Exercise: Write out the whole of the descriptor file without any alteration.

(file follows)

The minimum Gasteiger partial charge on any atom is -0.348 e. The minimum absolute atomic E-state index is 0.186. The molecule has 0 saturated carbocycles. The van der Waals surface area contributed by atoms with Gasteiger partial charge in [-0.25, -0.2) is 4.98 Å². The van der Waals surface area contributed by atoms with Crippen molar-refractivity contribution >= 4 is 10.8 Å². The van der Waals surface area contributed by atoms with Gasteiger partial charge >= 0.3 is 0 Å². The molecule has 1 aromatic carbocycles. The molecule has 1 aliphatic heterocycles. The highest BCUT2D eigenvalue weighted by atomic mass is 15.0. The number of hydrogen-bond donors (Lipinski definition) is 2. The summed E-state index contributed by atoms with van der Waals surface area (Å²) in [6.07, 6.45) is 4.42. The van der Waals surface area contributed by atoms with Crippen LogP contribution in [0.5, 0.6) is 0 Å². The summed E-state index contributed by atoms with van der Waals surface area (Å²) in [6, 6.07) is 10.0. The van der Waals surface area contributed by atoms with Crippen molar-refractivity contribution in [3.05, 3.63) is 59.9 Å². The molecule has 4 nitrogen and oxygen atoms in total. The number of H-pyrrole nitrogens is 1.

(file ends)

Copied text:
The minimum Gasteiger partial charge on any atom is -0.348 e. The minimum absolute atomic E-state index is 0.186. The molecule has 0 saturated carbocycles. The van der Waals surface area contributed by atoms with Gasteiger partial charge in [-0.25, -0.2) is 4.98 Å². The van der Waals surface area contributed by atoms with Crippen molar-refractivity contribution >= 4 is 10.8 Å². The van der Waals surface area contributed by atoms with Gasteiger partial charge >= 0.3 is 0 Å². The molecule has 1 aromatic carbocycles. The molecule has 1 aliphatic heterocycles. The highest BCUT2D eigenvalue weighted by atomic mass is 15.0. The number of hydrogen-bond donors (Lipinski definition) is 2. The summed E-state index contributed by atoms with van der Waals surface area (Å²) in [6.07, 6.45) is 4.42. The van der Waals surface area contributed by atoms with Crippen LogP contribution in [0.5, 0.6) is 0 Å². The summed E-state index contributed by atoms with van der Waals surface area (Å²) in [6, 6.07) is 10.0. The van der Waals surface area contributed by atoms with Crippen molar-refractivity contribution in [3.05, 3.63) is 59.9 Å². The molecule has 4 nitrogen and oxygen atoms in total. The number of H-pyrrole nitrogens is 1.